Educator says fun is key to help students with ADHD succeed

Fun can be the currency to help students excel in classroom

DETROIT - An educator in Bloomfield Township opens his home to high school students several nights a week.

Kevin Roberts is an Attention Deficit Hyperactivity Disorder specialist.

He holds study sessions for high school students who have ADHD or other learning challenges after school at his home.
His goal is help these students develop study skills and strategy that will help them achieve success in high school, college and beyond.
Roberts home is a place for students to do their homework, study, learn test taking skills and to enjoy a little down time.
"I think one of the big lessons going on is we can succeed in school and still have some fun," said Roberts.
Roberts keeps the mood light.  The students and him tell jokes, create fun videos, and he even does a few different accents for laughs
However, when the students need to settle down and study, he makes sure they do.
"It's sort of free form structure and I think it works for these kids," he said. "Often times in school the skill set that is demanded is to sit still, keep quiet, and do what you're told and you know we ADHDers are not often the best at those things."
The setting might seem un-orthodox, but parents feel Roberts' methods really helps their kids excel.
"He seems to understand the kids and what their challenges are, what they're going through," said Jim Royce, whose son, Evan, attends Roberts study group.
Roberts understands because he not  only specializes in Attention Deficit Hyperactivity Disorder, he has it himself.  Roberts was a teacher in a classroom but has changed his focus to helping kids with ADHD.  
ADHD is a common childhood disorder and it can continue into adulthood. Symptoms include trouble staying focused, paying attention, difficulty controlling behavior and hyperactivity or over activity.
The students in his sessions discover their strengths and overcome their weaknesses.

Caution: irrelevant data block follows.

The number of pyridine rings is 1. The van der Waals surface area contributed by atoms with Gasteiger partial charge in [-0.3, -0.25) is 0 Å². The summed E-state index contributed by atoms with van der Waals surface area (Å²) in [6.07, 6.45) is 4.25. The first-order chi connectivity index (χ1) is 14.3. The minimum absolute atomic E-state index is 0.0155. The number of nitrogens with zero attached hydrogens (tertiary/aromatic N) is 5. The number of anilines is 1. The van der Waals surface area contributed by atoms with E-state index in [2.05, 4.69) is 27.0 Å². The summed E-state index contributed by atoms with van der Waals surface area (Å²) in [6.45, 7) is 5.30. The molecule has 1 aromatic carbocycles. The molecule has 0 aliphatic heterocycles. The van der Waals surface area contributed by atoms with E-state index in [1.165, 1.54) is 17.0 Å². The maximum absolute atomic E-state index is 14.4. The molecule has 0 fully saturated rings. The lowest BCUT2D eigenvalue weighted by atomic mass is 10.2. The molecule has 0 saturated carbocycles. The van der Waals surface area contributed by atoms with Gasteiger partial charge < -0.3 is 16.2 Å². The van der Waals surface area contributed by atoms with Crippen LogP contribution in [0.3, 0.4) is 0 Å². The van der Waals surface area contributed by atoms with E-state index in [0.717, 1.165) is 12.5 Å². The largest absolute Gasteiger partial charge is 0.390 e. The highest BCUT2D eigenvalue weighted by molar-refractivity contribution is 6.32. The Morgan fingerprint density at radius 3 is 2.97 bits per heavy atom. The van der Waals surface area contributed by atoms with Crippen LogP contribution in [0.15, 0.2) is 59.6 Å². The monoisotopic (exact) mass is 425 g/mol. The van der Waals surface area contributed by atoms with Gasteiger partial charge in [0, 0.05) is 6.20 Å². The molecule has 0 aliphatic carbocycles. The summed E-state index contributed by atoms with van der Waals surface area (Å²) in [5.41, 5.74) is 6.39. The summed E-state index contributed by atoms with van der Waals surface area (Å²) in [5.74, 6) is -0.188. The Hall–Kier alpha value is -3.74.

"We empower kids to see there are a lot of other skill sets that they excel in and we invite them to look at ways of improving," said Roberts.
Some parents can be initially skeptical of the study groups.  Marcie Wagner was a little concerned when her son Jack first started attending the study groups.
"I would let him come once a week for a while.  I would sit in a corner and watch and then I understood what it is about," said Wagner. "In here they find a more creative way of getting the job done. The job still gets done. It's just done in a way that these kids can learn from."
Wagner and Royce say the study groups are more than a place to learn, they are a place for these kids to create connections.
"Coming here and being around kids who have similar issues, it benefits his emotional side where he is not alone," said Royce.
Wagner is thrilled with how her son is doing in school now.
"When you walk in here you feel the sense of community. He feels like he belongs here," said Wagner. "His grades have switched from Cs and Ds to As and Bs and it's miraculous."
The cost for Roberts' study groups can range anywhere from $35 to $75 a session.
Roberts said for a long-term goal, he would like to train parents who have children with ADHD to create similar study groups.

For more information on Roberts' study groups click here.

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